A Guardianship proceeding in New York is controlled by the provisions of Article 81 of the Mental Hygiene Law (MHL). The New York Probate Lawyer Blog has discussed in earlier posts that the New York Courts have the jurisdiction to impose Guardianship directions generally over in-State matters. MHL Section 81.04 provides, in part, that relief can be provided for a New York State resident or a non-resident that is present in the State. Furthermore, MHL 81.05 set forth that the proceeding is to be commenced in the county where the alleged incapacitated person resides or is physically located.
Guardianships are typically controlled by local State laws. In the past, complicated problems have arisen where Guardianship matters involve more than one State. For example, a Guardianship may have been put into place in New York. If it is decided that it would be best to move the incapacitated person to another State such as New Jersey or Florida, the problem that would be faced is whether and to what extent the new State would recognize the Guardianship determinations that occurred in New York. In many instances a new Guardianship case would need to be commenced in the new State in order to have a local Guardian appointed.Some of the problems outlined above were resolved in 2013 when New York passed the Uniform Adult Guardianship and Protective Proceedings Jurisdiction Act (“UAGPPJA”). This statute which is contained in Article 83 of the Mental Hygiene Law and became effective in April 2014, allowed States to recognize and approve the Guardianship proceedings that occurred in sister States without the need to start all over with a Guardianship matter in the new State. The UAGPPJA allows Guardianships to be transferred between States and for cross-border enforcement of Guardianship Orders.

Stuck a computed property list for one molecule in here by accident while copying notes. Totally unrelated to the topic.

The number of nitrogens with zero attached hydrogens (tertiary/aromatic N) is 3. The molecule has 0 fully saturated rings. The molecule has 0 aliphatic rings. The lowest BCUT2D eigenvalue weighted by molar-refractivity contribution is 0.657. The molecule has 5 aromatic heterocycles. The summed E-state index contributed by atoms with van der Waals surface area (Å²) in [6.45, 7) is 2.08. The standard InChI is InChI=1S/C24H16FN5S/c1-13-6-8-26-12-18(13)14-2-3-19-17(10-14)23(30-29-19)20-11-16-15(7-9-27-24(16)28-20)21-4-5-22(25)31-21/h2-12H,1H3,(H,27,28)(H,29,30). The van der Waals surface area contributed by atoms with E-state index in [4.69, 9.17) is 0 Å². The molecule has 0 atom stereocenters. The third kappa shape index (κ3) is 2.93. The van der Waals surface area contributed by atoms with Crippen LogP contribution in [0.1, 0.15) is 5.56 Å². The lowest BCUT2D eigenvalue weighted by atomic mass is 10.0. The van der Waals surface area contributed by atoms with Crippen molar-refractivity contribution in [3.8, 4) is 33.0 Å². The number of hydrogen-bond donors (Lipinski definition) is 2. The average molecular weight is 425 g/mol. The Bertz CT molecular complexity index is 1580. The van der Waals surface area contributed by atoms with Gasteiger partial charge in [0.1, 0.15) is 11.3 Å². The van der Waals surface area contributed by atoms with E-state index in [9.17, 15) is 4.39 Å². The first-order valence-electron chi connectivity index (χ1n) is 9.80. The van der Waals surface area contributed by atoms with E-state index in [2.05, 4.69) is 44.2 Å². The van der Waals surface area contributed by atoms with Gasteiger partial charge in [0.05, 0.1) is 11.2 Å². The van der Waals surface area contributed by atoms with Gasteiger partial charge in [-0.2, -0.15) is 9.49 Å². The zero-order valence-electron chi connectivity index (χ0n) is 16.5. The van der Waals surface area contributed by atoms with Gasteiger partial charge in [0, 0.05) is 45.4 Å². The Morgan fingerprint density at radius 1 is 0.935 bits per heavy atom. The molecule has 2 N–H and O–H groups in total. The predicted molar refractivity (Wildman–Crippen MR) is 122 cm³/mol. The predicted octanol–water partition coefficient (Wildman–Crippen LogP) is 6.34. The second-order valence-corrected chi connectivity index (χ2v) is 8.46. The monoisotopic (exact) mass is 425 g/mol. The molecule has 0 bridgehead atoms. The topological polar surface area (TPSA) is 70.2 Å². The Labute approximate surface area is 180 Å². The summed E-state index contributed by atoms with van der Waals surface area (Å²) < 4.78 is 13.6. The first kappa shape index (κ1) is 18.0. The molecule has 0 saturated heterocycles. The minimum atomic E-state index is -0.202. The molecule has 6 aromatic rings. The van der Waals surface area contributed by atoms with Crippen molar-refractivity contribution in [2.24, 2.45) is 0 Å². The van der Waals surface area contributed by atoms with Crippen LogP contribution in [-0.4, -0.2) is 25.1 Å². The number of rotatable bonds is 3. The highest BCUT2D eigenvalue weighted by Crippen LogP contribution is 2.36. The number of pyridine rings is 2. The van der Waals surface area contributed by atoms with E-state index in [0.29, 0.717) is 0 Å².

In Guardianship situations, the incapacitated person may own many different types of assets ranging from bank accounts to real estate. Real property interests such as residences and investment properties are a commonly owned asset. However, Guardianship attorneys are often faced with cases where a local Guardianship may include real estate in another State. The out-of-State Guardian would then need to obtain authorization from the Court in the State where the real property was located in order to have the power to transfer or sell the property.
In an effort to remedy and simplify this process, New York recently amended MHL Article 83 to allow Guardians who were appointed in another State to register their appointment in New York and to manage and dispose of New York real property that is owned by an out-of-State incapacitated person.
Since the UAGPPJA is a law that is recognized by approximately 30 other States, New York Guardianship Attorneys will seemingly be able to take advantage of this type of provision that is part of the law of a sister State. This will facilitate the management of out-of-State property owned by a New York incapacitated person.
A New York City Guardianship lawyer is experienced in obtaining the appointment of a Guardian and the management of Guardianship assets. If you have any questions regarding the appointment of a Guardian or Guardianship procedure, call me now to discuss your issue.
New York City Guardianship Attorney Jules Martin Haas, Esq. has been representing clients in New York Guardianship Proceedings, throughout the past 30 years in New York, including Queens and Nassau Counties. If you or someone you know is involved with or has questions about a New York Guardianship matter, please contact me at (212) 355-2575 or email: firstname.lastname@example.org, for an initial consultation.
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